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Forbes.com

 

Buy (Some) Utilities

February 17, 2003

By Peter W. Huber, Mark P. Mills

How do you capitalize on the country's insatiable appetite for electric power? Begin by identifying the producers that don't burn lots of expensive gas.

It's a financial crisis to rival the real estate bubble of the 1980s that bankrupted 750 thrifts. About $150 billion of debt paper written by electric utilities and independent ("merchant") power-plant operators is now trading at deep discounts. One in ten utilities now ranks as a junk debtor, half are almost there, and the Dow Jones Utility Index closed out 2002 at a seven-year low.

So now is a time to buy utilities. But buy only the ones that have steered clear of speculative foreign investments, Enronlike trading debacles—and natural gas.

Four years ago we estimated that the manufacture and operation of semiconductor circuits and datacom networks already accounted for well over 10% of our national electricity consumption, and we predicted that digital demand would propel rising electric use for a long while to come. It was a surprising and controversial assertion, but subsequent research has borne out our conclusions. (For links to critiques of our study and to our rebuttals, see the online version of this article.)

With half of all U.S. power generated by coal, FORBES titled our story "Dig More Coal, the PCs are Coming" (May 31, 1999). Depending on whether you believe government's numbers or the industry's, electricity consumption is up between 7% and 10% since then—despite a recession that sharply depressed industrial output. Stock prices of pure-play coal companies have risen about 20%, while the DJIA was dropping 10%.

Why didn't power companies thrive during this period of rising demand? Because many of them, instead of investing capital in their coal plants, got caught up in a wild scramble to burn more gas. Utilities had built far too few plants in the early 1990s, and the cushion of excess capacity had fallen dangerously low (see chart below). Regulators then opened up interstate transmission lines to competition. New coal plants take at least five years to build, and so, faced with an unexpected shortage, utilities and the new merchants all rushed to build new gas-fired plants, which take only six months to two years. Gas now generates 19% of our power (consuming roughly a third of the country's gas) and accounts for 35% of generating capacity. Unregulated merchants now supply about a third of the nation's power.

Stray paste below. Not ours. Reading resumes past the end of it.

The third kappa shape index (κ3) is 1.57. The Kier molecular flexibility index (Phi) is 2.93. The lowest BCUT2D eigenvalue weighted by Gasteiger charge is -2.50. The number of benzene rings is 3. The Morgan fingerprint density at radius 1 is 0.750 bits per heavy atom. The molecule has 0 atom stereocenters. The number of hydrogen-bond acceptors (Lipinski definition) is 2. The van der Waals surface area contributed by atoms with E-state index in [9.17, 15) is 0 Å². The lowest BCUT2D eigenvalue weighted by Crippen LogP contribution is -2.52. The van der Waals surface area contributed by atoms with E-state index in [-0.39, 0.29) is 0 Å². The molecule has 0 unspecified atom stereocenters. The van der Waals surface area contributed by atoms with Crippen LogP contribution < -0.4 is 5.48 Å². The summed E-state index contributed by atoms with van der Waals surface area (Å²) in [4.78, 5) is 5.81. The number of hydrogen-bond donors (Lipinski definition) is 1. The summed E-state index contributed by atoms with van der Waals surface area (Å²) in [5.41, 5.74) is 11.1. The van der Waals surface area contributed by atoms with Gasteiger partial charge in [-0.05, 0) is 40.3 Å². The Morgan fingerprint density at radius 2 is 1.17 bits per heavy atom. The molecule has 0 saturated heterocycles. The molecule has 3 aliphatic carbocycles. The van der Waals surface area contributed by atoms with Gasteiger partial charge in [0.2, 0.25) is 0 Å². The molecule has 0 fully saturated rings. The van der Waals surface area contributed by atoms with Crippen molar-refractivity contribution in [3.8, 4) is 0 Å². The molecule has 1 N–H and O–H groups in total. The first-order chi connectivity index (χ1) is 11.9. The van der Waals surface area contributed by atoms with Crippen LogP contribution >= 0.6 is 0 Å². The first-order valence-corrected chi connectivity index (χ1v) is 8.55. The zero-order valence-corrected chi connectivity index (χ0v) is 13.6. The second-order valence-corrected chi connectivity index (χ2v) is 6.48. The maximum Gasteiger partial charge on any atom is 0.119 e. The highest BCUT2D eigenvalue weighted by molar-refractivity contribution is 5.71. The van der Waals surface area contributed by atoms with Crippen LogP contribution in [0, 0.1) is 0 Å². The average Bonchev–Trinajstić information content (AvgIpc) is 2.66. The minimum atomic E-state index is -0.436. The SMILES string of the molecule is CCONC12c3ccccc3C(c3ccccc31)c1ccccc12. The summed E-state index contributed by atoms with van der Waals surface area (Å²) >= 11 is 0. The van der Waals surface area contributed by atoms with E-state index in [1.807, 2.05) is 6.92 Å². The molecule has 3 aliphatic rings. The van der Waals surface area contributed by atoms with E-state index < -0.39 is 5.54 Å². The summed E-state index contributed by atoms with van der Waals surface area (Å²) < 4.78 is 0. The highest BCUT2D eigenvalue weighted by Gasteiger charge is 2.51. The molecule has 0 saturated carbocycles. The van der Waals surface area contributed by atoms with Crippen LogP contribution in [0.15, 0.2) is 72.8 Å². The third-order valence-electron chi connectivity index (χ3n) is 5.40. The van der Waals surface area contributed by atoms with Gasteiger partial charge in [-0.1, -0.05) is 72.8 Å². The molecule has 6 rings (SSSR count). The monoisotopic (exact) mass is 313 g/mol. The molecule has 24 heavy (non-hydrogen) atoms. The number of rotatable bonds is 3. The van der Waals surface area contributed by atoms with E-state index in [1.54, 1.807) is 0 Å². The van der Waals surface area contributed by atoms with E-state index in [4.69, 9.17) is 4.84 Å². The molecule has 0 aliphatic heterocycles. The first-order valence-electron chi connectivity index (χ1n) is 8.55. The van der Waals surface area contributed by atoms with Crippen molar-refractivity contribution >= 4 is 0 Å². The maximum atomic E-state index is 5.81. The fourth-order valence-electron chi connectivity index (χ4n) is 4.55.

Gas-fired power, however, is two to four times as expensive as coal or nuclear. The wise course of action is to use gas to cover just the spread between baseload demand and peak demand (typically, about 15%) and to provide another 10% as a reserve against unexpected outages. Then use other fuels to cover the baseload. That minimizes the combined cost of fuel (high for gas, low for coal) and capital (high for coal, low for gas). But the market has swung far past the optimum mix. Today's generating capacity glut is almost all in plants that burn expensive gas.

Gas prices aren't coming down. Domestic gas production has remained virtually flat since 1996, and while Canadian imports are up, gas can't easily be imported from any farther afield. Capacity limits in gas pipelines are putting further pricing pressure on gas-fired power.

So there's now a huge opportunity to generate power under the sky-high umbrella set by gas. Old plants can be juiced up like hot rods, and that's now happening. Some 80 gigawatts—about 10% of current total U.S. capacity—will be squeezed out of existing coal and nuclear plants in coming years.

Improved maintenance and management allowed top-notch nuclear operators like Entergy and Duke, over the last decade, to raise the run time of their plants from about 60% of the hours in a year to 90%. Nuclear plants are so overbuilt that they can also readily be run 5% to 15% hotter. Federal safety regulators approved 17 such "uprates" in the last year alone and will process another 30 to 50 applications in the next five years. Exelon uprated two of its big nukes last year, eight in 2001.